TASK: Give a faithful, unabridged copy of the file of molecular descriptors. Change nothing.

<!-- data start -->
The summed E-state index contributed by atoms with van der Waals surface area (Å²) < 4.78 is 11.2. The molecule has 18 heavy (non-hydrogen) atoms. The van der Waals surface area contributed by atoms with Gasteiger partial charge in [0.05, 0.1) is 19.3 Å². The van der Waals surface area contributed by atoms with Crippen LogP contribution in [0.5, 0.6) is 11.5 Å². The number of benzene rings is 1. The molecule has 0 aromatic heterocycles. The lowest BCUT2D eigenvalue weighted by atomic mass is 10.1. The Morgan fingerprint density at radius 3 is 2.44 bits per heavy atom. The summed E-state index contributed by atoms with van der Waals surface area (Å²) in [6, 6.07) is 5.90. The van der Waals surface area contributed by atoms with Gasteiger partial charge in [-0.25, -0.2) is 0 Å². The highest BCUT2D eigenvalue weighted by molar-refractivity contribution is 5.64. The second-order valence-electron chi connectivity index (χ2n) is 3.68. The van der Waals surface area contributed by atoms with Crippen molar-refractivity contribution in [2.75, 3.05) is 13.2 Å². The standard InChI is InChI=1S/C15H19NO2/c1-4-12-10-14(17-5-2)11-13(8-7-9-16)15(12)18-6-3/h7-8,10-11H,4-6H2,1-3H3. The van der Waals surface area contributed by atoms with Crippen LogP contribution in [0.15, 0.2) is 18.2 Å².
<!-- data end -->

The summed E-state index contributed by atoms with van der Waals surface area (Å²) < 4.78 is 11.2. The molecule has 18 heavy (non-hydrogen) atoms. The van der Waals surface area contributed by atoms with Gasteiger partial charge in [0.05, 0.1) is 19.3 Å². The van der Waals surface area contributed by atoms with Crippen LogP contribution in [0.5, 0.6) is 11.5 Å². The number of benzene rings is 1. The molecule has 0 aromatic heterocycles. The lowest BCUT2D eigenvalue weighted by atomic mass is 10.1. The Morgan fingerprint density at radius 3 is 2.44 bits per heavy atom. The summed E-state index contributed by atoms with van der Waals surface area (Å²) in [6, 6.07) is 5.90. The van der Waals surface area contributed by atoms with Gasteiger partial charge in [-0.25, -0.2) is 0 Å². The highest BCUT2D eigenvalue weighted by molar-refractivity contribution is 5.64. The second-order valence-electron chi connectivity index (χ2n) is 3.68. The van der Waals surface area contributed by atoms with Crippen molar-refractivity contribution in [2.75, 3.05) is 13.2 Å². The standard InChI is InChI=1S/C15H19NO2/c1-4-12-10-14(17-5-2)11-13(8-7-9-16)15(12)18-6-3/h7-8,10-11H,4-6H2,1-3H3. The van der Waals surface area contributed by atoms with Crippen LogP contribution in [0.15, 0.2) is 18.2 Å².